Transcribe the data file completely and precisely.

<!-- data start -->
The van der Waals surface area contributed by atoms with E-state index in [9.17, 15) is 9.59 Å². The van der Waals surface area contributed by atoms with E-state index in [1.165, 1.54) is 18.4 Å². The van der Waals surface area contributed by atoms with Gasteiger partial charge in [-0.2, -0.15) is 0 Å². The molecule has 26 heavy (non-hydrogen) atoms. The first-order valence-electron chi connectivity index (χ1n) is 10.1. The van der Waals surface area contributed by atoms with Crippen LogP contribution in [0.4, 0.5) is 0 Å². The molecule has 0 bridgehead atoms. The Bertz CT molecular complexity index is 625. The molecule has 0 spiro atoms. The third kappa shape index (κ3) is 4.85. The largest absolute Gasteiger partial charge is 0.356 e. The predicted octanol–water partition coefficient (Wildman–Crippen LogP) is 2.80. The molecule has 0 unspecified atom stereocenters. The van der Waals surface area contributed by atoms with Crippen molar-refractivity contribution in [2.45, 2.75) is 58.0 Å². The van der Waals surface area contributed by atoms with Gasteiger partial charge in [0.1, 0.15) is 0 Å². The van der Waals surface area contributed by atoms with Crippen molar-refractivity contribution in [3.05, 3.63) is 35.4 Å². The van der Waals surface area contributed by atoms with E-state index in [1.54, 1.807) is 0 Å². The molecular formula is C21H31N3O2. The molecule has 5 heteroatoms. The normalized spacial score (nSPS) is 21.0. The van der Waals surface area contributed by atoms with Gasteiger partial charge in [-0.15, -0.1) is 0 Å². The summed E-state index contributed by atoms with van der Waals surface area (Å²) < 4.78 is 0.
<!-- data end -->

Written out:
The van der Waals surface area contributed by atoms with E-state index in [9.17, 15) is 9.59 Å². The van der Waals surface area contributed by atoms with E-state index in [1.165, 1.54) is 18.4 Å². The van der Waals surface area contributed by atoms with Gasteiger partial charge in [-0.2, -0.15) is 0 Å². The molecule has 26 heavy (non-hydrogen) atoms. The first-order valence-electron chi connectivity index (χ1n) is 10.1. The van der Waals surface area contributed by atoms with Crippen LogP contribution in [0.4, 0.5) is 0 Å². The molecule has 0 bridgehead atoms. The Bertz CT molecular complexity index is 625. The molecule has 0 spiro atoms. The third kappa shape index (κ3) is 4.85. The largest absolute Gasteiger partial charge is 0.356 e. The predicted octanol–water partition coefficient (Wildman–Crippen LogP) is 2.80. The molecule has 0 unspecified atom stereocenters. The van der Waals surface area contributed by atoms with Crippen molar-refractivity contribution in [2.45, 2.75) is 58.0 Å². The van der Waals surface area contributed by atoms with Gasteiger partial charge in [0.1, 0.15) is 0 Å². The van der Waals surface area contributed by atoms with Crippen molar-refractivity contribution in [3.05, 3.63) is 35.4 Å². The van der Waals surface area contributed by atoms with E-state index in [1.54, 1.807) is 0 Å². The molecular formula is C21H31N3O2. The molecule has 5 heteroatoms. The normalized spacial score (nSPS) is 21.0. The van der Waals surface area contributed by atoms with Gasteiger partial charge in [-0.15, -0.1) is 0 Å². The summed E-state index contributed by atoms with van der Waals surface area (Å²) < 4.78 is 0.